Friday, March 10, 2006

A ‘beleaguered’ and ‘isolated’ Musharraf ?

The latest Economist says that George Bush’s visit Pakistan not only did little to help a ‘beleaguered’ and ‘isolated’ Musharraf but officials in Pakistan have openly admitted that the public fallout of the visit has been “extremely negative” for the regime.


The Economist (print edition Mar 9th 2006)


George Bush comes and goes. And a nation goes into a sulk

AFTER George Bush's “historic” visit to India, his brief stop in Pakistan on March 3rd-4th was bound to be an anticlimax. But it turned out worse than that. It left Pakistan's large anti-American lobby with plenty of grist to mill into accusations of hypocrisy, fickleness and untrustworthiness. Pervez Musharraf, Pakistan's president, champion of the alliance with the United States, and a man Mr Bush calls “my buddy”, found himself looking more beleaguered than ever.

Mr Bush made history in India by rewriting the global rules governing nuclear power and weapons to make an exception for his hosts. Pakistan, which, like India, exploded nuclear bombs in 1998 and has never joined the global non-proliferation regime, is receiving no such favour. Of course, its record on proliferation is so nefarious that this was never on the cards. But there could be no starker example of the higher priority America now attaches to its relations with India.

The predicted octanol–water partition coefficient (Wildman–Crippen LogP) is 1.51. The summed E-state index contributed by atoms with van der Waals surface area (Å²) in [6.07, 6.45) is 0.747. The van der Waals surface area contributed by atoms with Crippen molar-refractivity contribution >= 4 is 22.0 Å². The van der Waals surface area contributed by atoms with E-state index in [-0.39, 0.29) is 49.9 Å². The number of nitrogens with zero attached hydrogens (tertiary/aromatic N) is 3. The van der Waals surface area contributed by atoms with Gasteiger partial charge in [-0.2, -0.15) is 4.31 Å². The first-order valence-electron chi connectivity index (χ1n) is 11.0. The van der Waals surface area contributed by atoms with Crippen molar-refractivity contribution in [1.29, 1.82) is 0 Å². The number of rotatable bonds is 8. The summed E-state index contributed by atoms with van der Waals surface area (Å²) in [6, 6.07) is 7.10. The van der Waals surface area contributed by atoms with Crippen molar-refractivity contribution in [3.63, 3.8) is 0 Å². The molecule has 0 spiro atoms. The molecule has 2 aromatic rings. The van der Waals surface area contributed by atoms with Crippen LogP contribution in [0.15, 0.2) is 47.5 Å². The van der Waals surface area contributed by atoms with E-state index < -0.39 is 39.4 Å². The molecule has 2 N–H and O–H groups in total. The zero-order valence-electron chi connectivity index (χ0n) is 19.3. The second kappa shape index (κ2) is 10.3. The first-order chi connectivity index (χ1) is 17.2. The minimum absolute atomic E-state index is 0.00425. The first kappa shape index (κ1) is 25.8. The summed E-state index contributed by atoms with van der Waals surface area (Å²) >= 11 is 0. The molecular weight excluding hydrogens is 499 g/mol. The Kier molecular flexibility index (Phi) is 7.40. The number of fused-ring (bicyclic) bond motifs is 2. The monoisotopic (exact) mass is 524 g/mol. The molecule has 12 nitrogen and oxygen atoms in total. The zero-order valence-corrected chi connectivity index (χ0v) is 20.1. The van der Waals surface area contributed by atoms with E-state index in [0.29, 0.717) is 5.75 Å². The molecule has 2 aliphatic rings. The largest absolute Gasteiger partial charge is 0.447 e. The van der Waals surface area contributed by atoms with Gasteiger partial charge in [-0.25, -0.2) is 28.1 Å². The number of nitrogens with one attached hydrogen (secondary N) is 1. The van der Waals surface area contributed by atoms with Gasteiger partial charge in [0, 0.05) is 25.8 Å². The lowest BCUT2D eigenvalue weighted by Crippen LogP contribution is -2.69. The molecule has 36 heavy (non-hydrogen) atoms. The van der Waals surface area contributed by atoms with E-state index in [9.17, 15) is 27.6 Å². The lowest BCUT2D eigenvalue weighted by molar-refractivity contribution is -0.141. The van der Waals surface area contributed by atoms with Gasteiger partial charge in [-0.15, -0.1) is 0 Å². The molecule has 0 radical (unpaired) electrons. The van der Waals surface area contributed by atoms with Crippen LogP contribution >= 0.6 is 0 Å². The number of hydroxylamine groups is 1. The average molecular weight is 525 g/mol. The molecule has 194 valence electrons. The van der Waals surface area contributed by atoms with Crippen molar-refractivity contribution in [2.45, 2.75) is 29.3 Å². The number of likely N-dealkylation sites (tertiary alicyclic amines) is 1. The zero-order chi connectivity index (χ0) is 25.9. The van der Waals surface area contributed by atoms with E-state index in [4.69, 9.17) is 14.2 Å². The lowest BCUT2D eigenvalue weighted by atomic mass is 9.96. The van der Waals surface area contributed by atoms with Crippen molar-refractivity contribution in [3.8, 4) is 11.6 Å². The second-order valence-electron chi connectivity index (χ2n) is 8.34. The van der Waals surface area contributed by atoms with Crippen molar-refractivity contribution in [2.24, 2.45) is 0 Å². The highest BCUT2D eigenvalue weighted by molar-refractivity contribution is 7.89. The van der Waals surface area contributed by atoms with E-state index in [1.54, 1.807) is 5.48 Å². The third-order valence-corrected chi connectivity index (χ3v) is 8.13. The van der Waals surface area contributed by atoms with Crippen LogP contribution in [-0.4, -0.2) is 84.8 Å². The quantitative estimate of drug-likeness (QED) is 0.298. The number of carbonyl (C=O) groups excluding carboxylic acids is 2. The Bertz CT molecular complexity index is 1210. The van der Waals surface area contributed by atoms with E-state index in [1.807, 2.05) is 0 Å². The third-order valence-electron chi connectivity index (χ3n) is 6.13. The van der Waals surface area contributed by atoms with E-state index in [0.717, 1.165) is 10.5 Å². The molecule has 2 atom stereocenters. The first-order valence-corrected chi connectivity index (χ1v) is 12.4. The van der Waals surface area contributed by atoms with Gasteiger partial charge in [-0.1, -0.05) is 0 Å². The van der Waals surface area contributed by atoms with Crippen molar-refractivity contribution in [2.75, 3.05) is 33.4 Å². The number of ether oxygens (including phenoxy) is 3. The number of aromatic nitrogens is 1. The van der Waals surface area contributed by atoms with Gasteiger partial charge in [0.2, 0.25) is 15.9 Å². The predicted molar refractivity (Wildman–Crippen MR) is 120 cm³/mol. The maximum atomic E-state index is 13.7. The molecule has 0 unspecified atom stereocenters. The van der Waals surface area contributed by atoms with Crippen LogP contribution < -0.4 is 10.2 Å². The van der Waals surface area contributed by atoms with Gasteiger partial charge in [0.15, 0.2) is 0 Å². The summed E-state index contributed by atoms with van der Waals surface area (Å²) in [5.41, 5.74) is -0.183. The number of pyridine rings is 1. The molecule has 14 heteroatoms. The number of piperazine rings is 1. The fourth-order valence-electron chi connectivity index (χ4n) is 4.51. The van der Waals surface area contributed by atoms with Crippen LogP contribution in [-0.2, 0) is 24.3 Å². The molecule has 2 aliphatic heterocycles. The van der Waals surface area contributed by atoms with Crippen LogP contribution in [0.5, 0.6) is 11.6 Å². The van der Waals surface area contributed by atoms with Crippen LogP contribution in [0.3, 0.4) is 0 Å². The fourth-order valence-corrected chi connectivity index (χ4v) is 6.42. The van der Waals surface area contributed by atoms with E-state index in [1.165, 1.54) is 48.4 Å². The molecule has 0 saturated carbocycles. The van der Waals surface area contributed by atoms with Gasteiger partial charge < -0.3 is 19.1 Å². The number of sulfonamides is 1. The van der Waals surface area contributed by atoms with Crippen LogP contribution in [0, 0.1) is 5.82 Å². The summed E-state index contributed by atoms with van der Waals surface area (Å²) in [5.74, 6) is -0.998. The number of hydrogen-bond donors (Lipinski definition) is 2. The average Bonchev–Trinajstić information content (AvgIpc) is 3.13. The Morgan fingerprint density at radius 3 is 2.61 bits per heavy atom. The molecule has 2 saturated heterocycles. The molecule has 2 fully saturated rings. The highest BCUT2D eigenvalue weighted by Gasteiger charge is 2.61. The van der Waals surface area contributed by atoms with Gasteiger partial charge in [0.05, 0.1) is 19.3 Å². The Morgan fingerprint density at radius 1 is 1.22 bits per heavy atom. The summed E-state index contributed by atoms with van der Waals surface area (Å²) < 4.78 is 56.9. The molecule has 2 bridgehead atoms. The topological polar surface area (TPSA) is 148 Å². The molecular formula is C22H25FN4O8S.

Pakistani officials argue that, in substance, Mr Bush's visit brought them almost all that had been planned for it. The only failure was in not signing an intended “Bilateral Investment Treaty”, because of some outstanding differences. (So, wags said, India got a great nuclear deal; Pakistan not even a little BIT.)

However, even Tasnim Aslam, who speaks for Pakistan's foreign ministry, concedes that public perception of the visit was “extremely negative”. There was already a long list of popular grievances with America: the wars in Afghanistan and Iraq, and an American air-strike in January inside Pakistan's territory, aimed at alleged terrorists, but also killing civilians. Against this background, big popular demonstrations last month over the publication in Europe of cartoons of the prophet Muhammad, whipped up by Pakistan's Islamist parties, were transformed into alarming protests against General Musharraf and America.

In Islamabad, Mr Bush said he had come to see if General Musharraf was as committed as before to bringing “terrorists to justice”. “And he is,” he concluded. Pakistan says it has 80,000 soldiers deployed across the remote, rugged and lawless Afghan border region, where many believe Osama bin Laden to be hiding. But this week has seen a bitter row with the Afghan government. It complained that Pakistan was not doing enough to stop militants from mounting cross-border attacks. General Musharraf furiously made exactly the same accusation in reverse.